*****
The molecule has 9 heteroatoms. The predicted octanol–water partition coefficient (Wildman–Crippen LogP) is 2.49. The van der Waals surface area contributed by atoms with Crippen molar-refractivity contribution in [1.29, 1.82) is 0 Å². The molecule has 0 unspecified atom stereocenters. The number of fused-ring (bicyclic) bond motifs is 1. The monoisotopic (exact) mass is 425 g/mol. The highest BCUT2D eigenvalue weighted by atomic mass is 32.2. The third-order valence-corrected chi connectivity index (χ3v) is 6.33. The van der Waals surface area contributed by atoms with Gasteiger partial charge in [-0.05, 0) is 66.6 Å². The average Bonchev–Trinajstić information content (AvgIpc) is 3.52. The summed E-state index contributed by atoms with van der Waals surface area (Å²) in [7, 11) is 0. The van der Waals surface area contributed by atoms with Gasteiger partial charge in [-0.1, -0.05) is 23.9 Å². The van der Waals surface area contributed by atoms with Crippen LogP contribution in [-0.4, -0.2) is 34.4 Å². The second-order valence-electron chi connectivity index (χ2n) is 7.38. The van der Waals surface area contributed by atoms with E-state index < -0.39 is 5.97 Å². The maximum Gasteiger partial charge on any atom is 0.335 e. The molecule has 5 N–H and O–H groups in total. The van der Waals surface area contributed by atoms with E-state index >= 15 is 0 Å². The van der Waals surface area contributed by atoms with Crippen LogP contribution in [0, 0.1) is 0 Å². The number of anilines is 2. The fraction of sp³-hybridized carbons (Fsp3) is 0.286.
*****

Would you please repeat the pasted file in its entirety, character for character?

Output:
The molecule has 9 heteroatoms. The predicted octanol–water partition coefficient (Wildman–Crippen LogP) is 2.49. The van der Waals surface area contributed by atoms with Crippen molar-refractivity contribution in [1.29, 1.82) is 0 Å². The molecule has 0 unspecified atom stereocenters. The number of fused-ring (bicyclic) bond motifs is 1. The monoisotopic (exact) mass is 425 g/mol. The highest BCUT2D eigenvalue weighted by atomic mass is 32.2. The third-order valence-corrected chi connectivity index (χ3v) is 6.33. The van der Waals surface area contributed by atoms with Gasteiger partial charge in [-0.05, 0) is 66.6 Å². The average Bonchev–Trinajstić information content (AvgIpc) is 3.52. The summed E-state index contributed by atoms with van der Waals surface area (Å²) in [7, 11) is 0. The van der Waals surface area contributed by atoms with Gasteiger partial charge in [-0.1, -0.05) is 23.9 Å². The van der Waals surface area contributed by atoms with Crippen LogP contribution in [-0.4, -0.2) is 34.4 Å². The second-order valence-electron chi connectivity index (χ2n) is 7.38. The van der Waals surface area contributed by atoms with E-state index < -0.39 is 5.97 Å². The maximum Gasteiger partial charge on any atom is 0.335 e. The molecule has 5 N–H and O–H groups in total. The van der Waals surface area contributed by atoms with E-state index >= 15 is 0 Å². The van der Waals surface area contributed by atoms with Crippen LogP contribution in [0, 0.1) is 0 Å². The number of anilines is 2. The fraction of sp³-hybridized carbons (Fsp3) is 0.286.